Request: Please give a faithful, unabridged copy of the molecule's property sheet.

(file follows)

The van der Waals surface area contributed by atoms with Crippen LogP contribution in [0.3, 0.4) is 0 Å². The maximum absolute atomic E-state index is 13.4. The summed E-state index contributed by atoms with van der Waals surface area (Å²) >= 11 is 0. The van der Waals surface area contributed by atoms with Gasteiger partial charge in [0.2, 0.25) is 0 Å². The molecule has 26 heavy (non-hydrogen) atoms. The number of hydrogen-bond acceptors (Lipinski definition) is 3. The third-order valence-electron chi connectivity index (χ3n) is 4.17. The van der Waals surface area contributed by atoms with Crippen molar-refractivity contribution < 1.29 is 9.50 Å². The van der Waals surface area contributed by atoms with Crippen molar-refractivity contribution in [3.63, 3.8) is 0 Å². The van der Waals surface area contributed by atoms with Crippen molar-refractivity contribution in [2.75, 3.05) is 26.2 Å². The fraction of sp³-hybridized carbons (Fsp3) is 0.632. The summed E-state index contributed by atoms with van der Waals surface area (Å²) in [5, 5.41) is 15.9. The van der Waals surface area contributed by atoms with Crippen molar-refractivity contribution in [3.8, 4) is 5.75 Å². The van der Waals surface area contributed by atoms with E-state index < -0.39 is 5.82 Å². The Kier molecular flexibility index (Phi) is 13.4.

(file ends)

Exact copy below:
The van der Waals surface area contributed by atoms with Crippen LogP contribution in [0.3, 0.4) is 0 Å². The maximum absolute atomic E-state index is 13.4. The summed E-state index contributed by atoms with van der Waals surface area (Å²) >= 11 is 0. The van der Waals surface area contributed by atoms with Gasteiger partial charge in [0.2, 0.25) is 0 Å². The molecule has 26 heavy (non-hydrogen) atoms. The number of hydrogen-bond acceptors (Lipinski definition) is 3. The third-order valence-electron chi connectivity index (χ3n) is 4.17. The van der Waals surface area contributed by atoms with Crippen molar-refractivity contribution < 1.29 is 9.50 Å². The van der Waals surface area contributed by atoms with Crippen molar-refractivity contribution in [3.63, 3.8) is 0 Å². The van der Waals surface area contributed by atoms with Crippen molar-refractivity contribution in [2.75, 3.05) is 26.2 Å². The fraction of sp³-hybridized carbons (Fsp3) is 0.632. The summed E-state index contributed by atoms with van der Waals surface area (Å²) in [5, 5.41) is 15.9. The van der Waals surface area contributed by atoms with Crippen molar-refractivity contribution in [3.8, 4) is 5.75 Å². The van der Waals surface area contributed by atoms with E-state index < -0.39 is 5.82 Å². The Kier molecular flexibility index (Phi) is 13.4.